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CD Review

Miklós Rózsa

Naxos 8.570350
  • Violin Concerto, Op. 24
  • Sinfonia Concertante for Violin, Cello & Orchestra, Op. 29
Anastasia Khitruk, violin
Andrey Tchekmazov, cello
Russian Philharmonic Orchestra/Dmitry Yablonsky
Naxos 8.570350 2007 65:40
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Comparisons (concerto):
Robert McDuffie, Atlanta Symphony Orchestra/Yoel Levi. Telarc CD-80518. 2000.
Jascha Heifetz, Dallas Symphony Orchestra/Walter Hendl. RCA LM 2027. 1956

When Heifetz and Hendl premièred Rózsa's Violin Concerto in Dallas on January 15, 1956, the audience cheered and the music critic of the Dallas Morning News, John Rosenfield, raved that it compared with the violin concertos of Prokofieff, Bartók and Sibelius, and that a "modern composer who can see a lyrical theme through" exhibited "wild passions" and "a thorough exploitation of color resources." I am not sure about the wild passions, though the opening allegro is marked "passionato," or these comparisons, but this concerto is certainly lyrical, well orchestrated and pleasurable to hear. The opening is luscious and the lento cantabile is lovely, particularly toward the end. It is also a virtuoso piece, with a cadenza prominently placed soon after the midpoint of the opening movement.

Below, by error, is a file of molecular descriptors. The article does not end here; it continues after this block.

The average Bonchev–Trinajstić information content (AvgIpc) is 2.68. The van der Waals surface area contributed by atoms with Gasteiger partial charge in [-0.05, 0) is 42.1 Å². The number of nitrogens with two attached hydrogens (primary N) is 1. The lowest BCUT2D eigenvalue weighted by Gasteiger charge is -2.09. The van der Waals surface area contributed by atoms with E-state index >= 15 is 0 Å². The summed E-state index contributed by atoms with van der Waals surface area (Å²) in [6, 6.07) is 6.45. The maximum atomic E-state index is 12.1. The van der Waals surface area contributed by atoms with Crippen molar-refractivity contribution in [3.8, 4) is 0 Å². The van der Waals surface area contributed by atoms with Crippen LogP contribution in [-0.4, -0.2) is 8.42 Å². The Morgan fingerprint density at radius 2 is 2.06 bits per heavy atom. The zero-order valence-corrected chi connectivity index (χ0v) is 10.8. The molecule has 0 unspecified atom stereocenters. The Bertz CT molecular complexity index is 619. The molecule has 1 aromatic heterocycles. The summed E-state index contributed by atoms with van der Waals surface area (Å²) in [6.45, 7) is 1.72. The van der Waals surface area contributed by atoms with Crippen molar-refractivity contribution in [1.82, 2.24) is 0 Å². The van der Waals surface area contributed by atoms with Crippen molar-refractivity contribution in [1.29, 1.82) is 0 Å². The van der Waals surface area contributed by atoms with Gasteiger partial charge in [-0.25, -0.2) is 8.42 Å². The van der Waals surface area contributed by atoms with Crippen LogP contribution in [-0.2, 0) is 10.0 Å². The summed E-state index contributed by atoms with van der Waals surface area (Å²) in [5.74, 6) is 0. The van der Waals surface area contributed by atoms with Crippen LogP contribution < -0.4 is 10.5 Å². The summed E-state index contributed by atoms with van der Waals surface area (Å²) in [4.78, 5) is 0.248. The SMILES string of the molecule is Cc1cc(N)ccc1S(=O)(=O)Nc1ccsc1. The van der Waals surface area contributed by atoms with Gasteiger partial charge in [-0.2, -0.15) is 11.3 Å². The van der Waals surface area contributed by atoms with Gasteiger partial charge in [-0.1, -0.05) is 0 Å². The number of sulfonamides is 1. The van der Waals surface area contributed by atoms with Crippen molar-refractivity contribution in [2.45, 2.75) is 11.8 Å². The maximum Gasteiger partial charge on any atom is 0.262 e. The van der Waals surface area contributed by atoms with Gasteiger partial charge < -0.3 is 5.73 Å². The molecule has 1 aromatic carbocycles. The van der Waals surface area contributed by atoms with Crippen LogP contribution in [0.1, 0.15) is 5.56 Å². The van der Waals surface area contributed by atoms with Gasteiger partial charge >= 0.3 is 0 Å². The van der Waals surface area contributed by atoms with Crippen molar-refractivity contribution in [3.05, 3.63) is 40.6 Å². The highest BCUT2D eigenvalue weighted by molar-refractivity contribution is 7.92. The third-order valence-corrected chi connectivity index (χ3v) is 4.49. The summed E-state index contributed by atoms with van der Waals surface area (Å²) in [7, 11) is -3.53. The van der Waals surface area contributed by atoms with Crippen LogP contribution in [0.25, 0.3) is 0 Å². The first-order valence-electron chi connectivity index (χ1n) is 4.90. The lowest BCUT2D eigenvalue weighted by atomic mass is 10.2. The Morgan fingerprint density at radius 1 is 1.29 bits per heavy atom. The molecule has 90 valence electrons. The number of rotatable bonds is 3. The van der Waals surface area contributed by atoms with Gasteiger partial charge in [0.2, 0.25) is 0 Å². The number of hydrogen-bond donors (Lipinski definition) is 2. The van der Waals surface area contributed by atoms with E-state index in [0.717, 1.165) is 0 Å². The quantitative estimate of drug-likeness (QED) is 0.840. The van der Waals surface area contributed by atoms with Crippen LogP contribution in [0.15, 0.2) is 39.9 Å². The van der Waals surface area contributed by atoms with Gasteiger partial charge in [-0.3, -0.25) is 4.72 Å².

Heifetz, whose performance is significantly faster than either Khitruk's or McDuffie's – by several minutes – emphasized the virtuosity at the expense of the lyricism, I think. At any rate I find both of the more recent performances much more appealing and certainly neither of these soloists is lacking in virtuosic skill. I cannot fault either of them; even their timings are close – identical in the lento movement. Khitruk does take a minute longer than McDuffie in the first movement.

There are easily discernable differences in the sound of the recent recordings. It is quite good in both, and the Naxos recording is smoother and better balanced than Naxos' recent recording of the Bloch Violin Concerto. Personally, I prefer the vividness of the Telarc recording, on which you can hear more clearly the beautiful horn playing in the first movement. And I don't mind hearing McDuffie as if he were at the other end of my living room. I can recommend both recordings.

The Sinfonia Concertante, which is included on the Naxos disc in its entirety, is in three movements with the long middle one, my favorite, being a theme and variations. Like the concerto, it was written with Heifetz in mind, as well as Gregor Piatigorsky, who suggested this to Rózsa. As it happened, the cello was given the longer part and the cello solo which opens the theme and variations was so long that Heifetz burst out, "Do you expect me to stand there like an idiot all that time?" giving Piatigorsky an opening to reply, "Yes, Jascha, we expect you to stand there like an idiot." Rózsa tactfully shortened the solo, but it is still as long as the cadenza of the Violin Concerto, a good couple of minutes. He later revised the work elsewhere also.

I have some reservations about the Sinfonia Concertante. Rózsa strove to separate his Hollywood composing from the style of his concert music, but it seems to me that some of the former influenced parts of this work. It alternates between sweet lyricism and dramatic force. The former does not strike me as excessive but the dramatic parts come close enough to melodrama that I find myself asking what images they ought to go with. The Telarc disc includes the Theme and Variations from the Sinfonia Concertante, as well as a cello concerto written for János Starker.

Copyright © 2008 by R. James Tobin

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